Gulf of California Earthquakes! (first post)

We just had a few earthquakes in the Gulf of California (GOC). The results are early, so there is not a moment tensor plotted yet (updated map shows it now). The epicenters plot in the Farallon Baisn. The Gulf of California is caused by rifting at oceanic spreading centers. These spreading centers are connected to the southern San Andreas transform plate boundary to the north and the East Pacific Rise Oceanic to the south, with en-echelon strike slip faults and spreading centers. There is probably no tsunami hazard from these earthquakes, but I would not be sleeping on the beach tonight.

    Here are some earthquakes so far:

  • 2015.09.13 M 6.6
  • 2015.09.13 M 5.3
  • 2015.09.13 M 4.9
  • 2015.09.13 M 5.2

Here is a quick map showing the location. I also plot the Shaking Intensity (Modified Mercalli Shaking Intensity) contours, as well as the age of the crust, in the inset map in the lower left corner of this map. I placed a moment tensor / focal mechanism legend in the upper right corner of the map. There is more material from the USGS web sites about moment tensors and focal mechanisms (the beach ball symbols). Both moment tensors and focal mechanisms are solutions to seismologic data that reveal two possible interpretations for fault orientation and sense of motion. One must use other information, like the regional tectonics, to interpret which of the two possibilities is more likely.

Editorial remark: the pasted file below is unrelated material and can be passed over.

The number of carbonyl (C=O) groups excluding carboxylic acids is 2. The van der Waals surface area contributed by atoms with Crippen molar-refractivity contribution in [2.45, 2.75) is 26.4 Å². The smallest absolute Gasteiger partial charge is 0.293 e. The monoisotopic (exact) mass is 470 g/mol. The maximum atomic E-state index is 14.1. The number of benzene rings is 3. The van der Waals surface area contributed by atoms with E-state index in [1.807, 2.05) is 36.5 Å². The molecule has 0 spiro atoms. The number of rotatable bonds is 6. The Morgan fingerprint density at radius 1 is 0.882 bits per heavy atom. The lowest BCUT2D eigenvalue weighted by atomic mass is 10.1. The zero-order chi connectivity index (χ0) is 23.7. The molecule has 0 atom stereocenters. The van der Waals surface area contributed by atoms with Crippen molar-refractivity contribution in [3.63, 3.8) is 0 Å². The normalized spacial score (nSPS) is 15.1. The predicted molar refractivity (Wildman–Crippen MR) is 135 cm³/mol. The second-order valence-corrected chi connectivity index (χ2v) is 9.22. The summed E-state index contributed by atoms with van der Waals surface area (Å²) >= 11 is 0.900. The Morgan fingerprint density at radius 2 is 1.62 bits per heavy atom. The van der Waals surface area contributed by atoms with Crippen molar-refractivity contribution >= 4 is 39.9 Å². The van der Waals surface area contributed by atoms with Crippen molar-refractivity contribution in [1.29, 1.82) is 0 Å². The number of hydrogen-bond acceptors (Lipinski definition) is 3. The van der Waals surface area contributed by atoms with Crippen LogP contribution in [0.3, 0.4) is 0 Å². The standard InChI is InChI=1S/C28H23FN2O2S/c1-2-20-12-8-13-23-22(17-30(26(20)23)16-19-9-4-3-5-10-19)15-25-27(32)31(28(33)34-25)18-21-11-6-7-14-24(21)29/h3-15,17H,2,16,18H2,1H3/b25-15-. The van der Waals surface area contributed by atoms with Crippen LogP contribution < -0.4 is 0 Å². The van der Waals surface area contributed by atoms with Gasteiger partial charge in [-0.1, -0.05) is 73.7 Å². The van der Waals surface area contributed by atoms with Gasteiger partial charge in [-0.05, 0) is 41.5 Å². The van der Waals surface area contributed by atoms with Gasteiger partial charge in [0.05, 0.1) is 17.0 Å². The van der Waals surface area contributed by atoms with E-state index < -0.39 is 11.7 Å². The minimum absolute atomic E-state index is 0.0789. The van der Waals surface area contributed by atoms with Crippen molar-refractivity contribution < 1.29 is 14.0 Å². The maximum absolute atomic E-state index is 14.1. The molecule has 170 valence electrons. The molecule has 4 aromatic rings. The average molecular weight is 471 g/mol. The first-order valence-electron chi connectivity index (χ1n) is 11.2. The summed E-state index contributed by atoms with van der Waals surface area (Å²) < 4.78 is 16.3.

Based on the moment tensor, it appears that this swarm may be aligned along the unnamed fracture zone to the north east, that runs sub-parallel to, the Alt fracture zone. I interpret the M 6.6 earthquake to be a right-lateral strike-slip-oblique earthquake.

Here are some maps that I found that show various aspects of the southern part of the Gulf of Mexico.
This map shows the broad scale transform/spreading ridge system responsible for the opening up of the GOC over time.

This map shows the basins formed between the transform faults in the GOC.

This map shows the transform faults in the region of today’s earthquakes.

This map shows the magnetic anomalies and the geologic map for the land and the youngest oceanic crust.

This map shows a more broad view of the magnetic anomalies through time.

This is an animation from Tanya Atwater. Click on this link to take you to yt (if the embedded video below does not work).

Here is an animation from IRIS. This link takes you to yt (if you cannot view the embedded version below). Here is a link to download the 21 MB mp4 vile file.

This is a link to a tectonic summary map from the USGS. Click on the map below to download the 20 MB pdf file.

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